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Problem Solvers Promote Bipartisan Solutions to America’s Infrastructure Crisis

April 23, 2021 by TWN Staff

A new report prepared by the Problem Solvers Caucus offers an astonishing array of bipartisan recommendations on how to rebuild and responsibly invest in the nation’s woefully out-of-date and sagging infrastructure.

Just 20 pages long, the report, which has been endorsed by at least 75% members of the caucus, Republicans and Democrats alike, lays out the breath of the problem; the many roads, bridges, highways, transit systemes, airports, energy systems, ports, and tech networks, among other pieces of our physical world, in dire of refurbishment.

But it manages to go beyond that to detail the scope of bipartisan agreement on the nation’s transportation and infrastructure needs.

“We cannot afford four more years of crumbling bridges, roads, and tunnels, lead-filled pipes, and failed transportation, which is why the Problem Solvers Caucus is putting partisanship aside to find a solution that brings both parties to the table,” said Problem Solvers Caucus Co-Chair Josh Gottheimer, D-N.J. 

“Our new report provides a bipartisan foundation to actually solve the infrastructure issues facing both my home district in North Jersey and our nation, like finally investing in the Gateway Tunnel. We’re ready to work with our partners in the Senate and with the Administration to get a bipartisan infrastructure package done,” Gottheimer said.

In some respects, the report is staggering. America’s infrastructure supports the world’s largest economy across a network of over 4 million miles of roadway,

160,000 public water systems, 5.5 million miles of local electrical distribution lines, and over 100 million fixed broadband subscribers. 

“Unfortunately, due to years of underinvestment and deferred maintenance, America is no longer keeping pace and continues to fall behind other countries,” the authors write. 

“By some estimates, the funding gap may be as high as $2 trillion by 2025 across all sectors of American infrastructure,” it adds.

Refusing to blink in the face of the challenge, the Problem Solvers Caucus goes on to explain how through modernizing existing user fees, incentivizing private innovation and investment through public-private partnerships, making smarter investments with limited federal dollars, and hardening  infrastructure and transportation systems to be more resilient in the face of climate change and natural disasters, Congress can build a 21st Century infrastructure that truly works for every American.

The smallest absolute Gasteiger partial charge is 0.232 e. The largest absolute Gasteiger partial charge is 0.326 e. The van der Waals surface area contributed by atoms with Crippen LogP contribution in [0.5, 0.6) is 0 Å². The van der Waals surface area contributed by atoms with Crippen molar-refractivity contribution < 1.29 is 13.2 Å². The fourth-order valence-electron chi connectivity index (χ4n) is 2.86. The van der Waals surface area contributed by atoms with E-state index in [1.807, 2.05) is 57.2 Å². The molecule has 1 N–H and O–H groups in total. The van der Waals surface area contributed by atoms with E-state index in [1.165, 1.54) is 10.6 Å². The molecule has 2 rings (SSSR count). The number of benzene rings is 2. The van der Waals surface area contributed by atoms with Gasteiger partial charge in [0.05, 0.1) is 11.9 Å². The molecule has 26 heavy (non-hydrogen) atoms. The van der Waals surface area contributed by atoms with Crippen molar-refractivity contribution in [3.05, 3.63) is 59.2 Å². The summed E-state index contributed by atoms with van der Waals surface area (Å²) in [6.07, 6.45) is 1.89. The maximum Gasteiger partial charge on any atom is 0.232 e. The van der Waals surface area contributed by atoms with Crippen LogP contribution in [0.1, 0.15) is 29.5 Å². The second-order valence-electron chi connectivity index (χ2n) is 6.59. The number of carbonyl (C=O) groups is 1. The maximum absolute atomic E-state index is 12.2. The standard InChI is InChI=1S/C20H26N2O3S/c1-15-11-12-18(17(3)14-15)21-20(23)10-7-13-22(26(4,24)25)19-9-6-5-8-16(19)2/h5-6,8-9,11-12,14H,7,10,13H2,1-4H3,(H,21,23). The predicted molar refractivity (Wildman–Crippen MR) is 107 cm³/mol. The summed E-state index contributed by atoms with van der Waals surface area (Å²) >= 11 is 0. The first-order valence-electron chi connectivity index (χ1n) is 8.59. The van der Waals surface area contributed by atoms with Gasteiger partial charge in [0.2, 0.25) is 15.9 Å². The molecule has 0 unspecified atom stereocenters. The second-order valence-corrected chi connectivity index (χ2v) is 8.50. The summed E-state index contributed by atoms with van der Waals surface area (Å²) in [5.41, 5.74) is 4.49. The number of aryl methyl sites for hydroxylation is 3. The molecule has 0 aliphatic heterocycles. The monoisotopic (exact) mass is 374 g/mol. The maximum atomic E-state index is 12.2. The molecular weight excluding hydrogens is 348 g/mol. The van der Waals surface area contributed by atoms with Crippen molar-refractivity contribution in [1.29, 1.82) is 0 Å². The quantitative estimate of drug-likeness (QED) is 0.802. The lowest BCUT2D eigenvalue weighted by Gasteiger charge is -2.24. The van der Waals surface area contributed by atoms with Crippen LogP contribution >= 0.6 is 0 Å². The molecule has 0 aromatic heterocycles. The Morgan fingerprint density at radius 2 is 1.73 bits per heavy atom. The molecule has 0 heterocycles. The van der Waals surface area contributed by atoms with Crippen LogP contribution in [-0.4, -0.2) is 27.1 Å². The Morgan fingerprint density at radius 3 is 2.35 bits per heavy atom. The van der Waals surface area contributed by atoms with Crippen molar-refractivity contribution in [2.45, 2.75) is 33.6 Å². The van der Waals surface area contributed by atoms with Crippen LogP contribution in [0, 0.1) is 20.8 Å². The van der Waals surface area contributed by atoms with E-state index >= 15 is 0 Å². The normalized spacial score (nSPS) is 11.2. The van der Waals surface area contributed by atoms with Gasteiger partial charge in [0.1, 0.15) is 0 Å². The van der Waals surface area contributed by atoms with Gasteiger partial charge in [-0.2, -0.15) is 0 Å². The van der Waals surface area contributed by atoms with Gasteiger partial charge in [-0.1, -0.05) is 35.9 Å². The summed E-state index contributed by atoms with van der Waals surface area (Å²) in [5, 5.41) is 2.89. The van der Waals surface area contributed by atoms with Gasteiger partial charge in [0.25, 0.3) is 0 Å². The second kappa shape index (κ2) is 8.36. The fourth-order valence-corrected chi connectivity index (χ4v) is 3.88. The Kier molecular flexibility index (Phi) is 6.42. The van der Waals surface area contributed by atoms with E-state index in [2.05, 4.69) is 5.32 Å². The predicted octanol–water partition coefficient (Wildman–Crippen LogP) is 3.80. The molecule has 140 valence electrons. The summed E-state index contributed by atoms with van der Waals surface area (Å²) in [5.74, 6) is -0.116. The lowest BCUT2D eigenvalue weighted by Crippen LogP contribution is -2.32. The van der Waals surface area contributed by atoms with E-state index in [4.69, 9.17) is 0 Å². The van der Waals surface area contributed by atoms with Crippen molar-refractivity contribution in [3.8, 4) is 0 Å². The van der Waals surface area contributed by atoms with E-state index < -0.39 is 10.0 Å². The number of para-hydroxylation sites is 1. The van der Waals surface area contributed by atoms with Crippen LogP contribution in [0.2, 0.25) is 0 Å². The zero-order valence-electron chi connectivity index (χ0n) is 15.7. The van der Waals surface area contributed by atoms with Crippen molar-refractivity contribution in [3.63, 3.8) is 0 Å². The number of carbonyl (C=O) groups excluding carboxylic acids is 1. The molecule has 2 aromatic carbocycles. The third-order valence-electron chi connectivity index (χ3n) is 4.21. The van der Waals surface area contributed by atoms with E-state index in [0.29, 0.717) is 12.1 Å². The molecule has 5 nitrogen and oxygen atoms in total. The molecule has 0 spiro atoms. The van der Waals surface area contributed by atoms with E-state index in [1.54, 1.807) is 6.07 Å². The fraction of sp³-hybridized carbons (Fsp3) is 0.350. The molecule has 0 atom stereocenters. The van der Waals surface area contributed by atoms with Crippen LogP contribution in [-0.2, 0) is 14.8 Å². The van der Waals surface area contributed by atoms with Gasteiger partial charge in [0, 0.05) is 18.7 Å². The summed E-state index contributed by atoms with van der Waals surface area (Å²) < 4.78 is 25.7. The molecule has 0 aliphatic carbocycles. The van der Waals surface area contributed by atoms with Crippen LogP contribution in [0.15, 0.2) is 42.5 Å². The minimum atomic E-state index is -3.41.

The solutions offered up by the caucus were developed by its Infrastructure Working Group, led by co-chairs John Katko, R-N.Y., and Connor Lamb, D-Pa., using a consensus-driven approach, considering the collective ideas of all 58 of its members, as well as a signifiant number of industry and governmental stakeholders.

Each topical section features a problem statement followed by sections spelling out possible solutions and funding sources. In some cases, the sections go on to offer multiple approaches for dealing with the  same problem.

“The time is now for Congress and the Administration to reach across the aisle, unite, and boost investments in our surface transportation network that will move our transportation systems into the 21st century,” said Problem Solvers Caucus Co-Chair Brian Fitzpatrick, R-Pa. 

It is vitally important that we build a bridge and put together bipartisan legislation that is both responsive to local needs and worthy of the public’s trust. Infrastructure investment can and will deliver real benefits to every American and additionally, has the unique power to unite us as a nation,” he said.

Reflecting on the work that went into the report, Rep. Lamb said, “we did what the American people always ask of us: we worked togethers, across the aisle, to move forward on investments that will make America stronger, safer, and more competitive.”

Rep. Katko expressed a similar sense of pride in the work and what it produced.

“Infrastructure has been among my top priorities since coming to Congress and is why I sought to serve on the House Transportation and Infrastructure Committee,” he said. “This report .. includes a bipartisan set of politics that serve to modernize our nation’s infrastructure across a wide range of sectors.

“I’m glad this issue is getting the bipartisan attention it so badly deserves in Congress and I believe this plan can serve as a blueprint for producing a compromise infrastructure package that meets the needs of communities across the nation,” he said.

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